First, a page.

Ten Nine Feeds I Stopped Reading, And Why

Following up on yesterday’s post, I just went through my newspipe OPML file and pared it down to around 30 feeds.

Since there is hardly any point in listing the ones I kept (most of them are on this site’s sidebar), I’ll give you a run-down of the top 10 9 I threw away, and why:

Site Reason
43 Folders The GTD hype has become too big to be contained in a single blog, and I’ve come to realize that there is a very simple, straightforward solution to doing stuff: do less, but do it better. Plus there has been little original content there of late (note to Merlin: becoming a public speaker has diluted your posts to a point where it’s just not enjoyable to read them anymore). Update: Merlin wrote back, and it turns out he has something in the works that warrants a re-subscription. And no, I’m not telling.
Cult of Mac I’m not too happy with their recent penchant for insta-blogging, adding oodles of irrelevant images and catering to rumors, plus I haven’t seen a decent piece (i.e., something actually written by Leander Kahney) in, oh, quite a while. So it’s not the Cult of Mac anymore – it’s just the cult of rumors, and I don’t want rumors to be part of my Mac experience.
Gizmodo It was a close call between dumping this or Engadget, but the childish, or rather, moronic style of writing eventually made it plain that Gizmodo was a waste of my time. And by the time I saw this, my mind was made up – it’s turning into an online tabloid, and therefore not reliable as a news source.
Kottke It’s not that I don’t like what he writes, it’s simply that he lives in a completely alien reality that I cannot relate to. That and most of his posts were being marked by my Bayesian classifier as irrelevant. Given that it currently shows me only around 10% of my overall feed inflow and that I like what it gives me, I suppose my code knows better.
The Macalope It’s not that going corporate made it less funny, it’s simply that my daily intake of Mac zealotry and vitamins is best fulfilled by other sites. Plus, sometimes, it isn’t funny at all, or doesn’t seem to have quite the same amount of insight as it did. Oh, and did I mention I’m starting to like Microsoft since I stopped reading it?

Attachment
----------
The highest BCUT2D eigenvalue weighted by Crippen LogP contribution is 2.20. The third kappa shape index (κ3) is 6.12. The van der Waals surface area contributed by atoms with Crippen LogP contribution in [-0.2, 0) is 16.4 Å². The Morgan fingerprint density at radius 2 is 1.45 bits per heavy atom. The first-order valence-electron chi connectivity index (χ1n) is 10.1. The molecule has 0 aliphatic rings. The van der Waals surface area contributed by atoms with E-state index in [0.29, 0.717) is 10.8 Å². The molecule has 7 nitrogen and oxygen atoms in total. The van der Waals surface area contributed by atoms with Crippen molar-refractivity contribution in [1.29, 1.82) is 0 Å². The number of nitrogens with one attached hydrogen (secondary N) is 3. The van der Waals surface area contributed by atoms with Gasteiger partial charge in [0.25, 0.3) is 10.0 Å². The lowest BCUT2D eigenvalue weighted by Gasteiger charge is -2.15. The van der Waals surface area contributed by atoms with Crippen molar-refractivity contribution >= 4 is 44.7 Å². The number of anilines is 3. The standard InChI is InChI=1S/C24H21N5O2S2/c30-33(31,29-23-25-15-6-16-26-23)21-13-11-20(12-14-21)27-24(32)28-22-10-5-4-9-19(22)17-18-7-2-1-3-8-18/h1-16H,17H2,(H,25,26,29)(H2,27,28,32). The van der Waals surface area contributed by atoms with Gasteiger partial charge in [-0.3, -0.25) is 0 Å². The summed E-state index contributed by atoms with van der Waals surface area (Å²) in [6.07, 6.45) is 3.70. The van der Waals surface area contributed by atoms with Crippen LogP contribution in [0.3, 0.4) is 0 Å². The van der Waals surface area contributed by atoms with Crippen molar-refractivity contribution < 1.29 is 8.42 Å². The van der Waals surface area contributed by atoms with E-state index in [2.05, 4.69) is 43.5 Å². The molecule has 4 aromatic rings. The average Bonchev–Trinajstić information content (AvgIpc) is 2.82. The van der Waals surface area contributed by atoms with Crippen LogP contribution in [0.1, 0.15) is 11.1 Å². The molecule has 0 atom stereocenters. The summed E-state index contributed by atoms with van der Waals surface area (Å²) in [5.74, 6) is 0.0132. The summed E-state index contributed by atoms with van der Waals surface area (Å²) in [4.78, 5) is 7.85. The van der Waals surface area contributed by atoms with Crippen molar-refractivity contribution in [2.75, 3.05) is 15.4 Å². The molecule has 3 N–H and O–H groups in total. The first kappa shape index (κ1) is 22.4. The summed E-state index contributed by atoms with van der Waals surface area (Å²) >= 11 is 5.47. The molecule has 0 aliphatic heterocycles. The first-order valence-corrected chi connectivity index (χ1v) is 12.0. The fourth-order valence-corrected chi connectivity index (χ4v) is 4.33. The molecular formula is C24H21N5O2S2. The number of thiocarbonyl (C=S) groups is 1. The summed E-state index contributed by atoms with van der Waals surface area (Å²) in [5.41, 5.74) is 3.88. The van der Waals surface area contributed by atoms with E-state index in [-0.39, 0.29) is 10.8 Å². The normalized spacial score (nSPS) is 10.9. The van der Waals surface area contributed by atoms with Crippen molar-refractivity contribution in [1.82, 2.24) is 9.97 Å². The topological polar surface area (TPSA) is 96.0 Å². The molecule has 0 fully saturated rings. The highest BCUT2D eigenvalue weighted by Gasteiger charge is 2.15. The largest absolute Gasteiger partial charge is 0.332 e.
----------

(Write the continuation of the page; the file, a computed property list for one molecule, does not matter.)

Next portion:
OS News I ditched the full feed a while back and only kept track of a couple of categories, but the occasional forays into la la land and nostalgia for the AmigaOS and BeOS don’t qualify as news to me, so I dumped it completely this time around. In case you have a passing interest in such things but don’t want to clutter your news intake, it’s much better to subscribe to (for example) the Haiku and Etoilé feeds directly. They have far less updates and better content. And less, as always, is more.
Telco 2.0 It has turned from a source of insightful content (back when it was IMS Insider to a vehicle for advertising their speaking arrangements and consulting services, rendering it pretty much useless. I’m also keeping an eye on whether or not I should dump Telepocalypse, but the dubious signal to noise ratio there is at least compensated by the wry sense of humor.
TUAW Yeah, I know I unsubscribed from it before – I re-added them just prior to the iPhone launch and my vacation, and regretted it almost instantly. Their penchant for cluttering their RSS feed with junk “best of the week” posts and choice of “news” has been steadily eroding my patience. Plus they seldom link to sources – which strikes me as odd, since I have on several occasions spotted funny correlations between their post times and stuff on other sites I follow.
VoIP and ENUM Either there isn’t much happening in the ENUM scene, or they kind of lost the plot around May 1st. Then again, I might just have better info.
Wired News WIRED has, in my opinion, failed utterly in one crucial aspect: It does not get the world outside the US, which is the equivalent of seppuku for any magazine or media outlet that tries to cover technology and its impact on society – i.e., we’re global, guys, get with the program. I’ll keep buying the print magazine to gain insights into the US madness, but their approach to web content is, in a word, tired.

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